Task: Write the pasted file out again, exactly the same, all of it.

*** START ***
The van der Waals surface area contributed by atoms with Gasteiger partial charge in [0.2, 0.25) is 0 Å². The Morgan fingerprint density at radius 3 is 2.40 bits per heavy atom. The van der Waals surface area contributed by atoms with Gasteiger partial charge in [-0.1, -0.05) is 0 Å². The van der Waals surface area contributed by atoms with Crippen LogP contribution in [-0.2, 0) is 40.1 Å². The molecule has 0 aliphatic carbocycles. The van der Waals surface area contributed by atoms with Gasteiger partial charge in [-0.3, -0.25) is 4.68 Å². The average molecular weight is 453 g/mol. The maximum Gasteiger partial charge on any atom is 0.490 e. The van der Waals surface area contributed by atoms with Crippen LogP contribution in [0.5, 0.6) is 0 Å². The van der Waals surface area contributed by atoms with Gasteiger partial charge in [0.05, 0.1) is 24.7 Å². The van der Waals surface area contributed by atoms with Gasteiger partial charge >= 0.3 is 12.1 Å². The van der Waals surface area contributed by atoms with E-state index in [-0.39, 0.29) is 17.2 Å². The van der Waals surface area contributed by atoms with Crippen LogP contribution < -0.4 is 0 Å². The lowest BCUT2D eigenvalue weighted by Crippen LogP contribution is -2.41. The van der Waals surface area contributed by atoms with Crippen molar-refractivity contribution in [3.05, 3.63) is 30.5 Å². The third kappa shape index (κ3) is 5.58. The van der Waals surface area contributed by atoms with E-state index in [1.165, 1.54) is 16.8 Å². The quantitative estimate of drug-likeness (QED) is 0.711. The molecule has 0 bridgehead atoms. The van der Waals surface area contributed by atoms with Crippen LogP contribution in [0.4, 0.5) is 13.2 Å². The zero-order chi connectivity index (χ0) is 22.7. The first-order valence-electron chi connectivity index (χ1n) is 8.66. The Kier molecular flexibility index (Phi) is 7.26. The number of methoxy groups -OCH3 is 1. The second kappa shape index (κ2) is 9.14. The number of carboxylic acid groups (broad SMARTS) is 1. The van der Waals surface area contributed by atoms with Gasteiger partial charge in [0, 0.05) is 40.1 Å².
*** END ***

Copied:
The van der Waals surface area contributed by atoms with Gasteiger partial charge in [0.2, 0.25) is 0 Å². The Morgan fingerprint density at radius 3 is 2.40 bits per heavy atom. The van der Waals surface area contributed by atoms with Gasteiger partial charge in [-0.1, -0.05) is 0 Å². The van der Waals surface area contributed by atoms with Crippen LogP contribution in [-0.2, 0) is 40.1 Å². The molecule has 0 aliphatic carbocycles. The van der Waals surface area contributed by atoms with Gasteiger partial charge in [-0.3, -0.25) is 4.68 Å². The average molecular weight is 453 g/mol. The maximum Gasteiger partial charge on any atom is 0.490 e. The van der Waals surface area contributed by atoms with Crippen LogP contribution in [0.5, 0.6) is 0 Å². The van der Waals surface area contributed by atoms with Gasteiger partial charge in [0.05, 0.1) is 24.7 Å². The van der Waals surface area contributed by atoms with Gasteiger partial charge >= 0.3 is 12.1 Å². The van der Waals surface area contributed by atoms with E-state index in [-0.39, 0.29) is 17.2 Å². The van der Waals surface area contributed by atoms with Crippen LogP contribution < -0.4 is 0 Å². The lowest BCUT2D eigenvalue weighted by Crippen LogP contribution is -2.41. The van der Waals surface area contributed by atoms with Crippen molar-refractivity contribution in [3.05, 3.63) is 30.5 Å². The third kappa shape index (κ3) is 5.58. The van der Waals surface area contributed by atoms with E-state index in [1.165, 1.54) is 16.8 Å². The quantitative estimate of drug-likeness (QED) is 0.711. The molecule has 0 bridgehead atoms. The van der Waals surface area contributed by atoms with Crippen LogP contribution in [0.4, 0.5) is 13.2 Å². The zero-order chi connectivity index (χ0) is 22.7. The first-order valence-electron chi connectivity index (χ1n) is 8.66. The Kier molecular flexibility index (Phi) is 7.26. The number of methoxy groups -OCH3 is 1. The second kappa shape index (κ2) is 9.14. The number of carboxylic acid groups (broad SMARTS) is 1. The van der Waals surface area contributed by atoms with Gasteiger partial charge in [0, 0.05) is 40.1 Å².